"We raised public awareness today," Didion said. "I firmly believe we need to step up and say 'enough's enough.' Everything is secondary to public safety. What will make changes happen is when you stand up and say 'This needs to be a priority.'"
Unfunded government mandates are a big problem for the sheriff's office, too, Didion said. "We need to start today and take steps."
"Every department in the county has been stripped to keep sheriff's deputies on the road," Hamilton said. "This is an untenable situation."
Big gap in Medicare reimbursements
The huge discrepancy in Medicare and Medicaid reimbursement rates among states is a major problem, Hamilton said. The rate is highest in Florida and varies widely from state to state.
As Baird said later in the meeting, reimbursements are "vastly overused in Florida. People there go to the doctor's office like it's a social club." He advised contacting Rep. Jennifer Dunn about the reimbursement discrepancies. "If that's not effective, write to the president and the presidential candidates urging them to do something to correct the imbalance."
Hamilton agreed with other panel members that unfunded mandates "are no fun. The consequences of those are a real issue."
"The key issue is awareness of the problems," Lockyer said. "We need to look at what's in place and rely on volunteerism. There's a tremendous wealth of knowledge out there." He said a new committee has been formed, headed by Allan Fleck, to collaborate with agencies on the Peninsula to provide services to parents and children aged from birth to 5 years old. The program would collaborate with agencies and help parents have their children ready for school. Head Start, district, day care and church groups are involved. He urged residents to contact Fleck at the school district office at 642-3739 and "let him know what you can do."
"You aren't alone in your struggle," Baird told the group. He said in the 200 town hall meetings he's attended since taking office, "health care is the top issue. This community has done things right with coming together to get the new hospital. The Economic Development Council is doing great work, too."
Addressing the "inexorable demographic changes" of an aging population "we must get ready for long-term care," Baird said. "We need to know how many will need it, how we can get it and how it can be funded. We need to address the shortage of health-care providers and sponsor kids in medical school. If they come back here to practice, it's possible we can create some Marcus Welbys. With the EDC, we can work with schools and sell the community." He said innovative programs are in place nationwide to persuade doctors to come to rural communities. Locally, an unlimited supply of salmon and crab could be offered to get them to come here and stay, he said.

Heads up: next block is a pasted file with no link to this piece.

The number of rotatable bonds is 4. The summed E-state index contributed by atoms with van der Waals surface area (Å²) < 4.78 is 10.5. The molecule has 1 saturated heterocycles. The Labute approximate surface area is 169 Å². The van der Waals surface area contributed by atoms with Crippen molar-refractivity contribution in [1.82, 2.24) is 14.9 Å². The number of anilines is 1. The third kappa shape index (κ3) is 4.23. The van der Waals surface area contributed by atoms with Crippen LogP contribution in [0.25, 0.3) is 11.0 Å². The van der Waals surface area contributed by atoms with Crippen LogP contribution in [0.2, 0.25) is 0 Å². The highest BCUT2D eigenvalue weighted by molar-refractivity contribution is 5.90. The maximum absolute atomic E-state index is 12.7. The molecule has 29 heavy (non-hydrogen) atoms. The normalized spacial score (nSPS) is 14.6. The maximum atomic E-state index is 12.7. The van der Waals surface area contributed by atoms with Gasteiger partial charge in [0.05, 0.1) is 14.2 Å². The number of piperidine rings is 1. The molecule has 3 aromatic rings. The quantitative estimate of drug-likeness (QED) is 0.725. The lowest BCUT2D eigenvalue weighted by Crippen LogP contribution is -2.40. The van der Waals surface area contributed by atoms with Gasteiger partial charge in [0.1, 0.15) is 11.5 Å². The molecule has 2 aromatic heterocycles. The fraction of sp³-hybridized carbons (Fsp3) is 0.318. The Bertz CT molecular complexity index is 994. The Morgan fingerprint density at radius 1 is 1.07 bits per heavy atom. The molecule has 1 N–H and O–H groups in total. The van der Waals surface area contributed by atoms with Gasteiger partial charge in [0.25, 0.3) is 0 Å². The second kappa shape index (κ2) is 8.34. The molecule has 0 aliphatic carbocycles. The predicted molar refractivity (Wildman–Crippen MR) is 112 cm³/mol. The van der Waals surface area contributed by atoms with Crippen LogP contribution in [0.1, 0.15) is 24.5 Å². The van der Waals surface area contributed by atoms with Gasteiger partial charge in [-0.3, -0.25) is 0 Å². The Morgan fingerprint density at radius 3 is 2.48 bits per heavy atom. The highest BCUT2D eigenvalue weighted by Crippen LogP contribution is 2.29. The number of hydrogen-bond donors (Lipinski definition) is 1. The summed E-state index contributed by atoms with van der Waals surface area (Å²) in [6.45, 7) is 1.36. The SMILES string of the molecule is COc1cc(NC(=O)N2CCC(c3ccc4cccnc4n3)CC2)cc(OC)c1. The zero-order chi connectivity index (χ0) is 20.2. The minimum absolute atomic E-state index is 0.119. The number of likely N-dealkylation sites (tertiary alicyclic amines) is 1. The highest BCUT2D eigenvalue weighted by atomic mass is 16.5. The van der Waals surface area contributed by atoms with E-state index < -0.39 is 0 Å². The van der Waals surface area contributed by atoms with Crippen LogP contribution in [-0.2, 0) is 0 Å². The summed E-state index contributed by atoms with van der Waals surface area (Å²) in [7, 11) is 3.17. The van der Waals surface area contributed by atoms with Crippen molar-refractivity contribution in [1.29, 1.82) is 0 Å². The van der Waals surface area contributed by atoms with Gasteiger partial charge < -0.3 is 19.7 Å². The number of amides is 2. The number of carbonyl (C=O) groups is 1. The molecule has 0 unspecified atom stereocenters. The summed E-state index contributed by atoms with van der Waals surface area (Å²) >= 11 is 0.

Meeting the health-care needs of minorities is a big issue, Baird said. "We depend on migrant labor," he said. "They pay taxes, their children go to local schools. We need to work with them to be sure their health care needs are met and resist the urge to point fingers.
"We need to be honest about a couple of things," Baird concluded. "It's not realistic to cut taxes and increase services. We need to be cautious."
Robertson agreed that participation in their own health care and encouraging healthy lifestyles is important for Peninsula residents. And he added that the health-care staff at OBH "is the best I've worked with in my career," citing statewide recognition for the hospital's diabetes program. Technical advances at the hospital will provide better testing services for patients such as Ultrasound, MRI, CAT scans, state-of-the-art X-ray equipment and new pharmacy and computer systems, he said. "There's lots of stuff going on behind the scenes."
More forums like the one Sunday are needed, Sheaffer said. "There are many volunteers working quietly behind the scenes but we don't hear about them," he said. "We need to get the information out, and it needs to be streamlined."
"We need to commit to being creative and to think outside the box," Spoor added.
Audience chimes in with major issues
Questions from the audience brought Jane Graves to the microphone to say that five pharmaceutical companies control all drug manufacturing. "We pay 300 percent more for drugs than any civilized country in the world," she said and asked if it was common knowledge that three heads of the big companies are under indictment. "Why don't we know that?" she asked.
Congress has tried to constrain the pharmaceutical companies' monopoly, Baird said. "But they make large political contributions."
Ilwaco City Council Member Shirley Burt spoke for the Partnership for Medication Access for seniors that provides free prescriptions for low-income seniors with no insurance and asked them to call her at 642-4317 to sign up or for more information.
Elizabeth Hadley, director of the Head Start program on the Peninsula commented that the Bush Administration "is taking shots at Head Start." Participants in the program are often anemic and don't receive vision and hearing screening, she said. "Twenty-seven percent of our kids failed hearing screenings in Pacific County, 56 percent have diagnosed health-care problems and 42 percent have dental needs.
Quality health care for the Hispanic community on the Peninsula is a big concern, said Cindy Yasunaka, who heads up the school district's migrant program. "They find discrimination at local clinics," she said. "Sometimes they're made to wait two to five hours for service and end up going to Astoria. This is an ongoing issue. I want to see them made comfortable here." She said transportation and lack of translators also are issues, as well as mental health outreach. "The mental health system is hard for them to navigate," she said, "and Willapa Counseling has huge gaps."
As for forum ended, Winters commented that the group had "just scratched the surface. Where to we go now? What will we do with this advice and information? Should we have more meetings? We have a common set of goals."
He thanked Margarita Cullimore for organizing the forum.